Vegetable Dishes Brighten Summer Menus

The American Institute for Cancer Research

No matter what the season, you can never have too many healthy, easy-to-prepare vegetable dishes. In summer, when local gardens and farmers' markets have produce aplenty, you can establish a broad repertoire of recipes drawing from the many fruits and vegetables in season. August's fare is particularly delicious and abundant. This is the time of year when, left to its own devices, zucchini can become large as a baseball bat. If you grow zucchini in your garden, you'll need a variety of recipes to use up the supply.

Zucchini and bell peppers are particularly versatile. Both are low in calories and have flavors that blend well with everything. Select small zucchini, which tends to be younger and more tender than the bigger ones. It can be prepared in many different ways: sauteed, steamed, grilled, or stuffed and baked. Its blandness makes it a perfect foil for other flavors, and its sturdy texture makes it a good base for a soup or a stew. In this recipe, the zucchini is sauteed for a mere 2 to 3 minutes, to maintain both flavor and innate crispness.

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Bell peppers, available in most grocery stores in what we tend to think of as the standard green, are also available now in yellow, red, orange and even purple. In fact, most sweet peppers start life as green and change colors as they mature. Red is the sweetest of the bells and is actually a fully ripened green pepper with a milder flavor. Sweet peppers are an excellent source of vitamins A and C as well as the mineral potassium. The peppers add color and crispness to this recipe, which ends up being a beautiful medley of red, orange, green and yellow. It brightens any plate, whether you choose to serve it with other vegetables or a small portion of poultry or fish. Keep in mind that the New American Plate model, advocated by the American Institute for Cancer Research (AICR), features scaling back the proportion of meat to one-third of the plate or less, so you can have room for a whole grain mixture and another vegetable dish to fill out your meal.

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Fresh corn kernels, lightly sauteed, add to the interesting texture of the dish, topped off with toasted almonds. Nuts contain healthy mono- and polyunsaturated fats, vitamin E, protein, magnesium, potassium and dietary fiber. The trick is to use them in moderation because they are high in calories. The good news is that a mere two tablespoons of lightly toasted almonds add just the right amount of satisfying crunch to the overall dish.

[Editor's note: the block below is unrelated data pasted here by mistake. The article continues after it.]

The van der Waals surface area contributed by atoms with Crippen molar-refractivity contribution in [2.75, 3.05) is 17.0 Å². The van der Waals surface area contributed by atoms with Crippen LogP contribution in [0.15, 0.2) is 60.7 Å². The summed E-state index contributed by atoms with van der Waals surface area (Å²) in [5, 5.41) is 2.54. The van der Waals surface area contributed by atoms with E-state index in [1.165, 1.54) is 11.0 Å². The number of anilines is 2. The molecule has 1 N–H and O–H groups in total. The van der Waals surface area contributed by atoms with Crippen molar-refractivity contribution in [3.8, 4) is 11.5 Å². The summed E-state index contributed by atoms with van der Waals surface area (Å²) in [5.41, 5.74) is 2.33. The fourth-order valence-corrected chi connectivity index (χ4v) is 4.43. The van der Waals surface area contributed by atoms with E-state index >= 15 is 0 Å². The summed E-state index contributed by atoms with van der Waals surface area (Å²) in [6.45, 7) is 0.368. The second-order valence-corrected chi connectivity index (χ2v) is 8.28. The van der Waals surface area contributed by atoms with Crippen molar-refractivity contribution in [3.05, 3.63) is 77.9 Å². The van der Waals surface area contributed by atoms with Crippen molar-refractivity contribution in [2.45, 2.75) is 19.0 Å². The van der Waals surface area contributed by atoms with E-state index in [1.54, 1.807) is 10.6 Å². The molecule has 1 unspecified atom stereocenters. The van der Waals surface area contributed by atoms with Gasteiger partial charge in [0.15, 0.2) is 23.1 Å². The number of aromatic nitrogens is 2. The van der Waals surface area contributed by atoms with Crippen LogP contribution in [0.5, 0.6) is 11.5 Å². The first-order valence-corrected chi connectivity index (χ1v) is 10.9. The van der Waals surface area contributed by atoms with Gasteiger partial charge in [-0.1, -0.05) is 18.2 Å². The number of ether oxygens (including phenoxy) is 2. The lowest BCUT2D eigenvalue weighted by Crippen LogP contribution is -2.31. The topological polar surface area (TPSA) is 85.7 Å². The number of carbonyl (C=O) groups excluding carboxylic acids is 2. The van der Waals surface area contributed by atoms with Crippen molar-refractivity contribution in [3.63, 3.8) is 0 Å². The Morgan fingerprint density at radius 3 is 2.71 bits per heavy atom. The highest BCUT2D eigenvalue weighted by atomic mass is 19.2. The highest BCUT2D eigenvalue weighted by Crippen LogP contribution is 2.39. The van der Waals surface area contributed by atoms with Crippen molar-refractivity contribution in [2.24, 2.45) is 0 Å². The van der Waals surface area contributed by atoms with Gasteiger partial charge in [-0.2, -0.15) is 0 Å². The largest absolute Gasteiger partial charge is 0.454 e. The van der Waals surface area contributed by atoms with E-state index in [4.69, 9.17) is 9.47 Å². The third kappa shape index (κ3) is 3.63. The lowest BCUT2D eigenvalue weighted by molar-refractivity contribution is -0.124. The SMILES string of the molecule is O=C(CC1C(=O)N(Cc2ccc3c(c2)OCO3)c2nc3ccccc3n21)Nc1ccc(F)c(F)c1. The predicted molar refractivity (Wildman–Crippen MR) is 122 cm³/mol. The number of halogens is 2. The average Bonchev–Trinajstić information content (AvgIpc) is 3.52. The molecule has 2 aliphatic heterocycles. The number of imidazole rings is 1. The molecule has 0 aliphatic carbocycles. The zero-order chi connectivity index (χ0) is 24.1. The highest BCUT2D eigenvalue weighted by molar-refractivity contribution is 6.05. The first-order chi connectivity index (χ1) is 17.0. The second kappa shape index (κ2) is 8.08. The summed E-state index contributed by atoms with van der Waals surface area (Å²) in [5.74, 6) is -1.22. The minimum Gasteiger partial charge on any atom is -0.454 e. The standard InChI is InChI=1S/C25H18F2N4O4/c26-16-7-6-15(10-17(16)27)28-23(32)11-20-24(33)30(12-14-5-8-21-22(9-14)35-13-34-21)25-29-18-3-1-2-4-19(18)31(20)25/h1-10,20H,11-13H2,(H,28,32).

Marinated Peppers and Zucchini with Almonds

Ingredients

  • 1 Tbsp. extra virgin olive oil, divided
  • 1/2 red bell pepper, seeded and thinly sliced
  • 1/2 orange bell pepper, seeded and thinly sliced
  • 1 small zucchini, cut in half, then thinly sliced horizontally
  • 1/2 cup fresh corn kernels, cut from the cob, or 1/2 cup frozen corn kernels, thawed
  • 1 1/2 tsp. apple cider vinegar
  • Salt and freshly ground black pepper, to taste
  • 2 Tbsp. lightly toasted sliced almonds

Directions

Heat 1/2 tablespoon of olive oil in a non-stick skillet. Add peppers, zucchini and corn and saute over high heat for 2-3 minutes. Remove from heat and place in serving bowl.

In a separate small bowl, whisk together remaining oil, vinegar, salt and pepper. Pour over vegetables and gently toss. Serve garnished with almonds.

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Makes 4 servings.

Per serving: 80 calories, 5 g. total fat (<1 g. saturated fat), 8 g. carbohydrate, 2 g. protein, less than 2 g. dietary fiber, 8 mg. sodium.

About The Author: The American Institute for Cancer Research (AICR) is the cancer charity that fosters research on diet and cancer and educates the public about the results. It has contributed more than $82 million for innovative research conducted at universities, hospitals and research centers across the country. AICR also provides a wide range of educational programs to help millions of Americans learn to make dietary changes for lower cancer risk. Its award-winning New American Plate program is presented in brochures, seminars and on it's Web site, http://www.aicr.org". AICR is a member of the World Cancer Research Fund International.

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